Preparation and characterization of high-yield cellulose nanocrystals (CNCs) from softwood kraft pulp

Anna Sundberg, Anders Strand, Weihua Zhang, Tiffany Abitbol

Research output: Chapter in Book/Conference proceedingConference contributionProfessional

Abstract

The preparation of CNCs in yield higher than 50% from wood pulp is challenging and requires fine tuning of the reaction conditions in order to avoid degradation of cellulose but to remove hemicelluloses and traces of extractives found in the original pulp.The pulp used was ECF-bleached softwood kraft pulp than contained about 26 wt-% easily hydrolysable carbohydrates. The dry pulp was ground and freeze-dried to remove all moisture. Batches of 10, 25, 35 and 40 g of freeze-dried pulp were weighed into glass bottles, and 250 mL of cold 60 wt-% H2SO4 was added to each bottle. The pulp suspension was shaken manually for 10 min at room temperature in order to homogenize the mixture. The temperature of the suspension did not increase, since the pulp was completely dry when the acid was added. The glass bottle was sealed and placed in a 45°C water bath for 120 min under agitation. The hydrolysis was stopped after 120 min by diluting the suspension ten-fold with distilled water. The following day, the cellulose fractions were washed by centrifugation, and dialyzed against distilled water for 4-5 days or until the pH of the dialysis water remained unchanged over the course of a day. The CNCs were then disintegrated mechanically using a kitchen blender and with a homogenizer. The disintegrated suspension was next filtered through a 280 mesh polyamide fabric in order to remove any large fibre fragments that may have remained intact.The yield of the 25 g batch was 61.4% and for the 35 g batch 65.3%, i.e. very close to the theoretical maximum value of 74%, since the easily hydrolysable carbohydrates should be removed during the hydrolyses. About 1% of xylose and 1% of mannose were detected in the resulting CNCs, and only traces of other sugar units.Dynamic light scattering gave a z-average size of approximately 100 nm. The content of sulfur was lower for the 10 g batch, about 0.35 %S, than for the 35 and 40 g batch, about 0.7 %S. The zeta-potential was about -30 mV and the electrophoretic mobility was approximately -2 µmcm/Vs. CP/MAS 13C-NMR analysis gave a crystallinity of 53% compared to 55% for a commercial CNC sample. The properties of the prepared CNC from softwood kraft pulp in high-yield were similar to other CNCs. It was also shown with flow cytometry that CNCs prepared from softwood kraft pulp contained less hydrophobic material than CNCs from hardwood kraft pulps.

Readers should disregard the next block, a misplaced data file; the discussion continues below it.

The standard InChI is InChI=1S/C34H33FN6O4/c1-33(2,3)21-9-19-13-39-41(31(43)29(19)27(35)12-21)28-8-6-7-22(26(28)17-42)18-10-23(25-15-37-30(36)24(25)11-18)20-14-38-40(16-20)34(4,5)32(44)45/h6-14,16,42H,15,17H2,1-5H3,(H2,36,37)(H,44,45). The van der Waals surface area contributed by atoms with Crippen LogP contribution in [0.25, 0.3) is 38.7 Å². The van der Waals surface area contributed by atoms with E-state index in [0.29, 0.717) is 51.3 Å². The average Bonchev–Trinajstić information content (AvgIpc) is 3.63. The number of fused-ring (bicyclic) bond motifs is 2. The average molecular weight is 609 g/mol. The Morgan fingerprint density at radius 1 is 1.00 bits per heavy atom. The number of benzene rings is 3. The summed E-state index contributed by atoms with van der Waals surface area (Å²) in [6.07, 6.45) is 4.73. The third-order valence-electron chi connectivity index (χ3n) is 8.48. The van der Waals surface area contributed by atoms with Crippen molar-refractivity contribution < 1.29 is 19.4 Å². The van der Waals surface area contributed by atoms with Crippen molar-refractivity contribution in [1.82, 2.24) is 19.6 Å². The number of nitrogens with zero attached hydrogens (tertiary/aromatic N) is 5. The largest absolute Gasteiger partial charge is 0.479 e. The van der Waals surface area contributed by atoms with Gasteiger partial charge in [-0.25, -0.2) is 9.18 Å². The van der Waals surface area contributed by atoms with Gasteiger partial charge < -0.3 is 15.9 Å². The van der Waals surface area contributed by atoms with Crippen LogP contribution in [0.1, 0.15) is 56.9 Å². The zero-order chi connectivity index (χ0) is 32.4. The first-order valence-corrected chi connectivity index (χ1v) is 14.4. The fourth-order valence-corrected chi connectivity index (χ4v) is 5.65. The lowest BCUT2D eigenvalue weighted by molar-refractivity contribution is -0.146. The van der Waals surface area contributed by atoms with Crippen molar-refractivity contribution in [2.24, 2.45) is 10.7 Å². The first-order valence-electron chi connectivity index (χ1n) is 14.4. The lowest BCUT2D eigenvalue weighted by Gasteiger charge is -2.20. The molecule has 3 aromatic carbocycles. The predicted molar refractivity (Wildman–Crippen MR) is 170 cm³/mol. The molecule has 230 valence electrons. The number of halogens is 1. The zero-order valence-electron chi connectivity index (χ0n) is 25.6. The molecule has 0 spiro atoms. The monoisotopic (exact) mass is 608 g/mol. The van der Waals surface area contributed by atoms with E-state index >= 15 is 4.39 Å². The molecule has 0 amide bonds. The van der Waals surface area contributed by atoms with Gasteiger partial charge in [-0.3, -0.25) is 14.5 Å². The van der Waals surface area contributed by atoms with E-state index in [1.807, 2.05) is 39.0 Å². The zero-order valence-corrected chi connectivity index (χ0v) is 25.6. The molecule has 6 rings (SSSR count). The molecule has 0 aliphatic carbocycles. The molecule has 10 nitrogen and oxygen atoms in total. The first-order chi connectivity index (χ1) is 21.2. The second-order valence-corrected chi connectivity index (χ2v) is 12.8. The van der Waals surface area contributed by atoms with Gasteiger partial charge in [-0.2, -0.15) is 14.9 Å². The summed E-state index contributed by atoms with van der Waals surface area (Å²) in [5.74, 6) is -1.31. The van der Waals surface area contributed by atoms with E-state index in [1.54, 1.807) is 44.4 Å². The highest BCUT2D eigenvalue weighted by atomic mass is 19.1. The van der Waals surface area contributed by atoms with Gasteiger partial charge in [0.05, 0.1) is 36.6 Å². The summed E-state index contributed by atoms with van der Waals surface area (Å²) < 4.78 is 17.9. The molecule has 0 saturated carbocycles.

Original languageUndefined/Unknown
Title of host publicationProceedings of the 20th International Symposium on Wood, Fiber and Pulping Chemistry, ISWFPC20, September 9-11, 2019, Tokyo, Japan
PublisherThe University of Tokyo, Japan
Pages
Publication statusPublished - 2019
MoE publication typeD3 Professional conference proceedings

Keywords

  • CNC
  • Flow cytometry
  • Nanocellulose
  • biomass yield

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